Jonathan Knott, Issue 118/04, p59, 01.04.2018
We review the latest websites
Service Scrapbooks, Royal College of Nursing

A wealth of personal information showcases the contribution of nurses during the first world war, says Jonathan Knott

The Royal College of Nursing (RCN) has used a Heritage Lottery Fund grant to digitise scrapbooks kept by nine nurses and one voluntary aid detachment during the first world war.

As well as letting readers browse these documents (which include diaries, a notebook and a photograph album), the RCN has used the information in them along with other sources to compile detailed life stories of their owners. The accounts are presented using an engaging scroll-down format, incorporating a range of media such as pages from the books, images, maps and pullout quotes.

The stories highlight material from the scrapbooks, where patients have shared doodles, illustrations, thoughts, poems and messages that together convey a flavour of life in military hospitals – whether in the UK, behind the trenches in Europe or on a ship in the Mediterranean. The information includes graphic accounts of war, popular wisdom, tokens of friendship and flirtation.

The website says that writing about the first world war may have helped patients process their experiences. Some make light of it, while others are frank about the horrors such as a trench “running with blood”, “the sight was awful and the cries of those in agony was terrible”. Other comments are light-hearted or amorous. A note in one nurse’s scrapbook says: “For gentle-men only” and, when opened, “Aint nurses nosey”. Another soldier tells a nurse: “If I were in the market I would certainly bid for you.”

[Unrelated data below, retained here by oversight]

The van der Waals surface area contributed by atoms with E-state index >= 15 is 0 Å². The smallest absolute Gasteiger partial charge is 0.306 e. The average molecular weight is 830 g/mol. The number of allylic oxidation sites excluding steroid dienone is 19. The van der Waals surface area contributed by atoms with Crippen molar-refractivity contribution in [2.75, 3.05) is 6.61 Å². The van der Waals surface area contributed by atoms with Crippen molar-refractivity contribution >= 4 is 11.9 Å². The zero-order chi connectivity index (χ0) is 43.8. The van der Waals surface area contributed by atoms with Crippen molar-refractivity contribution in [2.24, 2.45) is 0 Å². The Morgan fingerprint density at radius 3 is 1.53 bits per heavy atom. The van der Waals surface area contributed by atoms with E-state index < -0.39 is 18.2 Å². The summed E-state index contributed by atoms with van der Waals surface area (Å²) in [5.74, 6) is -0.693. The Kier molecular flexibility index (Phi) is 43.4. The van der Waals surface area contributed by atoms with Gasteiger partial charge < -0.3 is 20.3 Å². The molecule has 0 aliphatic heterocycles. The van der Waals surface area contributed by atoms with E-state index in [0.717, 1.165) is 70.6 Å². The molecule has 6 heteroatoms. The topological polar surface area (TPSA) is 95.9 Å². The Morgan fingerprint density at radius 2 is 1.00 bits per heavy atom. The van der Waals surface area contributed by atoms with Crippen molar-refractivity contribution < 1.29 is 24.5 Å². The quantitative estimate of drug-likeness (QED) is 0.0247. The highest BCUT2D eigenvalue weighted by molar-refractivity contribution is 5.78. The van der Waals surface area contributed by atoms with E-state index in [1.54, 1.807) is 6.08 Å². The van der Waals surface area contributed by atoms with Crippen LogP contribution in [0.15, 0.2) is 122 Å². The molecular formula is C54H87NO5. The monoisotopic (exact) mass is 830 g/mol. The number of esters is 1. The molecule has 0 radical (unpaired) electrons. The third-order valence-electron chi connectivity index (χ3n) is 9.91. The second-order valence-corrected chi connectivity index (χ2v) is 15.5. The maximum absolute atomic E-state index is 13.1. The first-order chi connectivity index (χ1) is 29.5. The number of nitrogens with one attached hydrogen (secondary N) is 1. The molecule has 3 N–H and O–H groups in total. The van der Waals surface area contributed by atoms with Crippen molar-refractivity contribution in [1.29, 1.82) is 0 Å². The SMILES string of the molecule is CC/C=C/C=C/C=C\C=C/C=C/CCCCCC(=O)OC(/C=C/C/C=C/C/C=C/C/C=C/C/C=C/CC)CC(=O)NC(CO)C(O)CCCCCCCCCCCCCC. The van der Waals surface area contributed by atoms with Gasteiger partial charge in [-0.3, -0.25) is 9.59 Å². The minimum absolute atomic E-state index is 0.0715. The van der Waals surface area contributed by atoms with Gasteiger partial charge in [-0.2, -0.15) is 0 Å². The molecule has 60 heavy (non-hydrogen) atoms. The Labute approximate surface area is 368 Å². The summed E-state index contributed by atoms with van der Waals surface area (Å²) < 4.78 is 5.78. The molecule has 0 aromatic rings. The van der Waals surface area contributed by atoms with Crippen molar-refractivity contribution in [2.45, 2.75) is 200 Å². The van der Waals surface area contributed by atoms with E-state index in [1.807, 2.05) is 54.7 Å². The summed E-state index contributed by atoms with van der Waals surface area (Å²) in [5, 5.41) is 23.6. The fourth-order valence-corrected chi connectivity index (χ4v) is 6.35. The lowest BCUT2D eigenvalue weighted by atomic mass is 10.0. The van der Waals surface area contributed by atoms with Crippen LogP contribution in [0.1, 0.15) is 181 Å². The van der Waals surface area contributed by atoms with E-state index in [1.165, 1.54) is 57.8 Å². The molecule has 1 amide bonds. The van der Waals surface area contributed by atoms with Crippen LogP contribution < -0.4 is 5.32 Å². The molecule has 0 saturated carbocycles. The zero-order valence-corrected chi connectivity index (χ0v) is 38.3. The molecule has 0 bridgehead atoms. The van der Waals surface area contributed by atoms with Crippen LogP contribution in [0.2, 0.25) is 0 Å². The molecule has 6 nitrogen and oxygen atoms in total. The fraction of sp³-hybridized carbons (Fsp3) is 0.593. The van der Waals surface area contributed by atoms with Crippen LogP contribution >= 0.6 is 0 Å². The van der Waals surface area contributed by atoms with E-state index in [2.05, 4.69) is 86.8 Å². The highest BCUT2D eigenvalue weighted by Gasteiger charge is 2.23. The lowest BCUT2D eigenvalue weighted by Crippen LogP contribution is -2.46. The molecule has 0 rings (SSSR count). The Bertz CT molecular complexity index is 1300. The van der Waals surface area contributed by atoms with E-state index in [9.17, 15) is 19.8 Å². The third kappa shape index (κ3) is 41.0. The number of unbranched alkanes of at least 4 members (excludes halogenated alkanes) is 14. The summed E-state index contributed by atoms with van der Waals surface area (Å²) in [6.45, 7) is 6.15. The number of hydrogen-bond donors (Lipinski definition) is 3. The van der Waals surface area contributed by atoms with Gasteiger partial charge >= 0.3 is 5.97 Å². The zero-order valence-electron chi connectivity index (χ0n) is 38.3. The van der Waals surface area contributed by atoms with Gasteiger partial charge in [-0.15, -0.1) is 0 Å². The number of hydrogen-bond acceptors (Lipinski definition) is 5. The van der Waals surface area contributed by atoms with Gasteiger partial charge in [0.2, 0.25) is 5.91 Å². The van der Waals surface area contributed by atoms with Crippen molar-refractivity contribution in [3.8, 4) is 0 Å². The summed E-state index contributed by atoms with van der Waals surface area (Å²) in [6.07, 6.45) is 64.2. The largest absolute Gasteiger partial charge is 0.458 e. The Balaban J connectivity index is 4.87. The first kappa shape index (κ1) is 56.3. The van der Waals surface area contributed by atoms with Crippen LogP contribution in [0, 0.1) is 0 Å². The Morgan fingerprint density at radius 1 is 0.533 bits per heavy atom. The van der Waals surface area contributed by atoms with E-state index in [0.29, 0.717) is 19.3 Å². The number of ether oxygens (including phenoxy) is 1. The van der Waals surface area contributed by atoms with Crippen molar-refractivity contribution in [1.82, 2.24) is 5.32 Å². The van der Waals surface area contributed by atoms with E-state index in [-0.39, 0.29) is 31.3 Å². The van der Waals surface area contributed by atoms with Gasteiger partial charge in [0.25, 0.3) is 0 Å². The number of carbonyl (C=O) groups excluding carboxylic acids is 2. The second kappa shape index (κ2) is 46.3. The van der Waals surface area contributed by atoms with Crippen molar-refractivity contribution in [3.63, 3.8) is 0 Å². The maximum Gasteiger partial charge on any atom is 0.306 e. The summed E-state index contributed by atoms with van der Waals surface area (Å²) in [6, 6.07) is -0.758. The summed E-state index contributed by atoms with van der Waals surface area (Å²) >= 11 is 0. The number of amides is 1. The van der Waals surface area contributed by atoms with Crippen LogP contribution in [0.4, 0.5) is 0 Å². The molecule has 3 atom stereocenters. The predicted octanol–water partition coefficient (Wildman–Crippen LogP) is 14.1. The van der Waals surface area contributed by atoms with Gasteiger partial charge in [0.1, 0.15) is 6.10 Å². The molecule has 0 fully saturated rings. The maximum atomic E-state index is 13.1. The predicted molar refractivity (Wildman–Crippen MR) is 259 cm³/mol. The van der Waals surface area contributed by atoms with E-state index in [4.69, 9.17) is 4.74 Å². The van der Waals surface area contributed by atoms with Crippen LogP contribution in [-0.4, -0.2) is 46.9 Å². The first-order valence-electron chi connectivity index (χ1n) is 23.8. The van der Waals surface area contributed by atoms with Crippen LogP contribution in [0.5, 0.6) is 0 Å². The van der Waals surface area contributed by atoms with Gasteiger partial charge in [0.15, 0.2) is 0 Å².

Although there were fun times to be had, the work was clearly demanding. One nurse was hospitalised and then evacuated home in 1918, with her records noting “nervous breakdown with heart complications”.

The primary documents are rewarding to browse, but the most accessible part of the site is the editorial content, which uses imaginative presentation and thorough research to illuminate an under-represented part of history through personal stories.

Never Stop Asking Why, United States Holocaust Memorial Museum

The United States Holocaust Memorial Museum has launched this online initiative to encourage conversations about Holocaust history in the context of today’s society, “with extremism, hatred and antisemitism on the rise”.

It is based around a website that includes a range of videos featuring people who share the questions that the history of the Holocaust raises for them. These link to the museum’s YouTube channel, which hosts added video content. The campaign also encourages people to ask questions on social media using the #askwhy hashtag.

The site has links to the museum’s Holocaust Encyclopedia, which offers detailed historical information, as well as videos featuring personal testimonies of Holocaust survivors.

The project uses a wide range of digital channels to underline the relevance of the Holocaust to contemporary discussion, and to encourage reflection on where prejudice can ultimately lead. JK

Cotmania, Leeds Art Gallery

This site is the result of a project by Leeds Art Gallery, which used a grant from the Esmée Fairbairn Collections Fund to digitise and catalogue the works and archives of the British artist John Sell Cotman (1782-1842).

The catalogue includes records for 930 artworks, including 744 drawings and 44 watercolours. Most are by Cotman, although some are attributed to other artists such as his son Miles.

More than 800 of the artwork records feature expert commentary and almost 650 include high-quality images that can be enlarged to examine the subtleties of Cotman’s delicate brush and pencil work, whether deployed in a watercolour of a Welsh mountain landscape, a monochrome study of a church door or a sketch of a dog measuring just 4cm x 6cm.

Also featured is the digitised archive of Sydney Kitson (1871-1937), a scholar and collector of Cotman (he bequeathed most of the artworks catalogued). This includes 12 journals, known as Cotmania, and letters to and from Cotman.

The site also has information on projects that took place during the cataloguing process, which included responses to Cotman from an artist in residence and local community arts organisations.

Overall, it is a rich resource for serious researchers, but would benefit from more content, such as blogs or videos, aimed at general visitors. JK